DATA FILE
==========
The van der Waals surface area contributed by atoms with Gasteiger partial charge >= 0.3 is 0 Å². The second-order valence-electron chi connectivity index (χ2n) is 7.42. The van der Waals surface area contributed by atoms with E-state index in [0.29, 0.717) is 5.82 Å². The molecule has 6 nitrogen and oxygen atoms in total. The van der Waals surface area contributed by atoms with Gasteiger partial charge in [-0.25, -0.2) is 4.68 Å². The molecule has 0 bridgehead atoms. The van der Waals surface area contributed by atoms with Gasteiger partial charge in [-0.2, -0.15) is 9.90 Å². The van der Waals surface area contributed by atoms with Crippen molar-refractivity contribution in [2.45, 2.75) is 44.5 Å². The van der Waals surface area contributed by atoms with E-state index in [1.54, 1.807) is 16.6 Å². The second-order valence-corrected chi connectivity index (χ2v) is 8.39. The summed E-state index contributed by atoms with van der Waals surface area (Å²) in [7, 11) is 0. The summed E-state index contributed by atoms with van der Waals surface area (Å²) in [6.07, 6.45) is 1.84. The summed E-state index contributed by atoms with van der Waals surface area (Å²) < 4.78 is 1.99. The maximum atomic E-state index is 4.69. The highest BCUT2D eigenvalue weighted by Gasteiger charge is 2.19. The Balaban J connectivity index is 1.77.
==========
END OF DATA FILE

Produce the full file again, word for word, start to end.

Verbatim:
The van der Waals surface area contributed by atoms with Gasteiger partial charge >= 0.3 is 0 Å². The second-order valence-electron chi connectivity index (χ2n) is 7.42. The van der Waals surface area contributed by atoms with E-state index in [0.29, 0.717) is 5.82 Å². The molecule has 6 nitrogen and oxygen atoms in total. The van der Waals surface area contributed by atoms with Gasteiger partial charge in [-0.25, -0.2) is 4.68 Å². The molecule has 0 bridgehead atoms. The van der Waals surface area contributed by atoms with Gasteiger partial charge in [-0.2, -0.15) is 9.90 Å². The van der Waals surface area contributed by atoms with Crippen molar-refractivity contribution in [2.45, 2.75) is 44.5 Å². The van der Waals surface area contributed by atoms with E-state index in [1.54, 1.807) is 16.6 Å². The second-order valence-corrected chi connectivity index (χ2v) is 8.39. The summed E-state index contributed by atoms with van der Waals surface area (Å²) in [7, 11) is 0. The summed E-state index contributed by atoms with van der Waals surface area (Å²) in [6.07, 6.45) is 1.84. The summed E-state index contributed by atoms with van der Waals surface area (Å²) < 4.78 is 1.99. The maximum atomic E-state index is 4.69. The highest BCUT2D eigenvalue weighted by Gasteiger charge is 2.19. The Balaban J connectivity index is 1.77.